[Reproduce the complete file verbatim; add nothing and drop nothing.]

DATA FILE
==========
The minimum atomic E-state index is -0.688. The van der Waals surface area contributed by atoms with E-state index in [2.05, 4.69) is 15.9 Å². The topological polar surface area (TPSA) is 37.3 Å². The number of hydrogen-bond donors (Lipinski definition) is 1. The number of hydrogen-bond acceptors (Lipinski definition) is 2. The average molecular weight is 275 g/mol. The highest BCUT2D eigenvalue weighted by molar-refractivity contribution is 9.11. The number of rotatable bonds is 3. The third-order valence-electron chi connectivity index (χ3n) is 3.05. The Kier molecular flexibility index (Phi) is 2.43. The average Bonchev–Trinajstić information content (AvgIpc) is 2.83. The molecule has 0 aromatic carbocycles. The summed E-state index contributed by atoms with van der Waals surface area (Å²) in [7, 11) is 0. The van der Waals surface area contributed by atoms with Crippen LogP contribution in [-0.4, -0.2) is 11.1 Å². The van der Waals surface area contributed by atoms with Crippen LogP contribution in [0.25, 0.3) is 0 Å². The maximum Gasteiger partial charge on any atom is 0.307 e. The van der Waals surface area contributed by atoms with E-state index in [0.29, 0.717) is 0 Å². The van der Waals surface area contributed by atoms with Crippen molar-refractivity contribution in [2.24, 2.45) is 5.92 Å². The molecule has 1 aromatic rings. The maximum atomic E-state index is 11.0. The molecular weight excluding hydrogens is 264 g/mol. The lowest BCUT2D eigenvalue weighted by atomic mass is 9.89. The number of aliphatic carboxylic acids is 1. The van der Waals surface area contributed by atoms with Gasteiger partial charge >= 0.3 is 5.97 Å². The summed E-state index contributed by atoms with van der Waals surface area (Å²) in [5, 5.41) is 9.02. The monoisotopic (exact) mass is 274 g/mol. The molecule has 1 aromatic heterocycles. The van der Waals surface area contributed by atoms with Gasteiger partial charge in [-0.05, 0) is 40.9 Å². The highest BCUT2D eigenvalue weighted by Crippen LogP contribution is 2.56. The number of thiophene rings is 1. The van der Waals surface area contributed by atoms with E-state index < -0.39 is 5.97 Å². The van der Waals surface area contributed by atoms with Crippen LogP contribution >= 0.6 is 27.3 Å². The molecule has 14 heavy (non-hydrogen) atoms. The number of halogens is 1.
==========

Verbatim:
The minimum atomic E-state index is -0.688. The van der Waals surface area contributed by atoms with E-state index in [2.05, 4.69) is 15.9 Å². The topological polar surface area (TPSA) is 37.3 Å². The number of hydrogen-bond donors (Lipinski definition) is 1. The number of hydrogen-bond acceptors (Lipinski definition) is 2. The average molecular weight is 275 g/mol. The highest BCUT2D eigenvalue weighted by molar-refractivity contribution is 9.11. The number of rotatable bonds is 3. The third-order valence-electron chi connectivity index (χ3n) is 3.05. The Kier molecular flexibility index (Phi) is 2.43. The average Bonchev–Trinajstić information content (AvgIpc) is 2.83. The molecule has 0 aromatic carbocycles. The summed E-state index contributed by atoms with van der Waals surface area (Å²) in [7, 11) is 0. The van der Waals surface area contributed by atoms with Crippen LogP contribution in [-0.4, -0.2) is 11.1 Å². The van der Waals surface area contributed by atoms with Crippen LogP contribution in [0.25, 0.3) is 0 Å². The maximum Gasteiger partial charge on any atom is 0.307 e. The van der Waals surface area contributed by atoms with E-state index in [0.29, 0.717) is 0 Å². The van der Waals surface area contributed by atoms with Crippen molar-refractivity contribution in [2.24, 2.45) is 5.92 Å². The molecule has 1 aromatic rings. The maximum atomic E-state index is 11.0. The molecular weight excluding hydrogens is 264 g/mol. The lowest BCUT2D eigenvalue weighted by atomic mass is 9.89. The number of aliphatic carboxylic acids is 1. The van der Waals surface area contributed by atoms with Gasteiger partial charge >= 0.3 is 5.97 Å². The summed E-state index contributed by atoms with van der Waals surface area (Å²) in [5, 5.41) is 9.02. The monoisotopic (exact) mass is 274 g/mol. The molecule has 1 aromatic heterocycles. The van der Waals surface area contributed by atoms with Gasteiger partial charge in [-0.05, 0) is 40.9 Å². The highest BCUT2D eigenvalue weighted by Crippen LogP contribution is 2.56. The number of thiophene rings is 1. The van der Waals surface area contributed by atoms with E-state index < -0.39 is 5.97 Å². The van der Waals surface area contributed by atoms with Crippen LogP contribution >= 0.6 is 27.3 Å². The molecule has 14 heavy (non-hydrogen) atoms. The number of halogens is 1.